Sharing for Peace Making
TRANSCEND MEMBERS, 2 Jul 2018
Recently an Under Secretary of UN Peace Keeping Force came to New Delhi and gave a brief and sincere talk on the challenges faced by Peace Keepers in many countries of Africa and Asia. One message that he conveyed was that there was always conflict between various parties and how they try to resolve it by sharing.
Sharing? Yes, sharing of ideas, perspectives, resources, techniques, funds between the competing parties for the overall benefit of the people towards peace, prosperity and goodwill.
I am not, and never was a UN Peace Keeper, but in my own limited way I try to resolve conflicts between people who may be neighbours and have different perspectives. How do I do it? By sharing fruit that grows in my garden with my neighbours or people I know and occasionally meet.
A few trees ripen and produce fruit in different seasons; mango in early summers, jamun (violet coloured fruit similar to blackberry) when it begins to rain, shareefa and lemons in winters. Similarly, some vegetables can be shared. I have always found that sharing these items gives pleasure not only to me but also to the recipients who may be friends, neighbours or some poor people who acknowledge the gift by smiling broadly.
Once our pet dog Gappu went into our neighbour’s home and destroyed some plants that were growing there. The neighbour was obviously annoyed and angry. How to resolve this problem? Then suddenly it occurred to me to collect some jamuns, put them in a bag and take the bag to our neighbour’s home. Although the annoyance did not dissipate, at least it was a first step towards renewing good relationships.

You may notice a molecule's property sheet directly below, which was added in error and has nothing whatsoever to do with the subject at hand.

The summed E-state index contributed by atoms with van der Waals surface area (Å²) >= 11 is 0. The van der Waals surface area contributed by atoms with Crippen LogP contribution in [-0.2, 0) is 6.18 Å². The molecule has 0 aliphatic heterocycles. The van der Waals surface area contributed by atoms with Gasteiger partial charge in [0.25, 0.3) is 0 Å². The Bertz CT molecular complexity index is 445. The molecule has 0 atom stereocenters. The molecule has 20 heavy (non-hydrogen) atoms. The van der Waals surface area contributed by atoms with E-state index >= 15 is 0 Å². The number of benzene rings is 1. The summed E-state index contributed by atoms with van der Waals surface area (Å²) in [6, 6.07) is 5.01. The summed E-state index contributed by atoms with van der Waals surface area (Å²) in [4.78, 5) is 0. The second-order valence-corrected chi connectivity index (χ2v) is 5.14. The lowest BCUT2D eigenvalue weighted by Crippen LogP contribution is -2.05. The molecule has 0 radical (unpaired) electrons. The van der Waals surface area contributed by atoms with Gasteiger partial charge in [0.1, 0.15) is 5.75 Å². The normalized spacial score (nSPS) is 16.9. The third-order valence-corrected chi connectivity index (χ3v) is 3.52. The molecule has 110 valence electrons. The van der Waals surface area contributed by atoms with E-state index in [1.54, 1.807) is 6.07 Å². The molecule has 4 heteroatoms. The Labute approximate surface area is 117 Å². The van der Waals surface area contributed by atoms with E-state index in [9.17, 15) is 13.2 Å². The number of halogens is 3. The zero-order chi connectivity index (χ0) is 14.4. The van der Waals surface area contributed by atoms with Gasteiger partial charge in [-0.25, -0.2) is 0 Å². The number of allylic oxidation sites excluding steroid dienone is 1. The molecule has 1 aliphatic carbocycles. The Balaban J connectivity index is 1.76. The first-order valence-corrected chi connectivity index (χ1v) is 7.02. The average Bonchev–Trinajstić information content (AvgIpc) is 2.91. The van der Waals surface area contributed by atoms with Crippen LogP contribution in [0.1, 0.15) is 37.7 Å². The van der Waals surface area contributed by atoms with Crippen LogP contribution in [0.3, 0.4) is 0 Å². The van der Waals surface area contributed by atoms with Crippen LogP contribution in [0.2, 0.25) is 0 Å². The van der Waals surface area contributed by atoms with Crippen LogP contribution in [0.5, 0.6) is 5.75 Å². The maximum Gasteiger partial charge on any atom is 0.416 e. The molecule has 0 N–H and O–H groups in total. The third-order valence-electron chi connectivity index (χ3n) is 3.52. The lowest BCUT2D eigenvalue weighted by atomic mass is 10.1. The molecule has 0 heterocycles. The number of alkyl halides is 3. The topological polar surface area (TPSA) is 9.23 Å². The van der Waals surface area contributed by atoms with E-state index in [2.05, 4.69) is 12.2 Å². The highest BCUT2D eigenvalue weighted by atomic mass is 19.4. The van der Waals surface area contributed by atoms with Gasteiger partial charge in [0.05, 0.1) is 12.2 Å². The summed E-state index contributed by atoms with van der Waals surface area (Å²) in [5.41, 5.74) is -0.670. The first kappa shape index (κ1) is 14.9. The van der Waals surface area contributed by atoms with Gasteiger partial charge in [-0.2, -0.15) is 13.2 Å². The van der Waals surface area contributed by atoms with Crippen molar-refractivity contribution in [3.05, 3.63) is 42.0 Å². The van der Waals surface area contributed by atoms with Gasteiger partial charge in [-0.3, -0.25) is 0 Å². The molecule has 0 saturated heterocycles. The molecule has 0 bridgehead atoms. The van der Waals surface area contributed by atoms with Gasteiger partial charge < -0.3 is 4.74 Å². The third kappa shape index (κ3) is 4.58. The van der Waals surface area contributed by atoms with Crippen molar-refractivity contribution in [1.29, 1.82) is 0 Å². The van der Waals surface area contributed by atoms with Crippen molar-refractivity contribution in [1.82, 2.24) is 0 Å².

Recently I met a lady after a long time and after normal greetings, she asked me if I had brought some lemons for her. I felt nonplussed but then she explained that I used to share this ordinary fruit with her several years ago. What a pleasant way of saying thanks after many years.
India and Pakistan are neighbours who have conflicts that often lead to violence and even killings of ordinary people residing on the Indo-Pak border. The governments have been trying to resolve the border tensions and violence for the last seven decades ever since Pakistan was created by dividing India in 1947. However, a sense of camaraderie does exist between the soldiers on the two sides of the border. Indian soldiers offer sweets and fruit on Eid and other Muslim festivals. The gesture is reciprocated by the Pak soldiers on Hindu festivals — Diwali and Holi etc. What a fine way of maintaining peace and harmony between conflicting neighbours
The Hindu epic Bhagwad Gita (or Gita for short), says the central duty of Gita is detachment — abandonment of the fruit of one’s action. But in my case how to separate the two when sharing of the fruit itself is the action?
Dr Ravi P Bhatia is a member of the TRANSCEND Network for Peace, Development and Environment, an educationist, Gandhian scholar and peace researcher. Retired professor, Delhi University. email@example.com
This article originally appeared on Transcend Media Service (TMS) on 2 Jul 2018.
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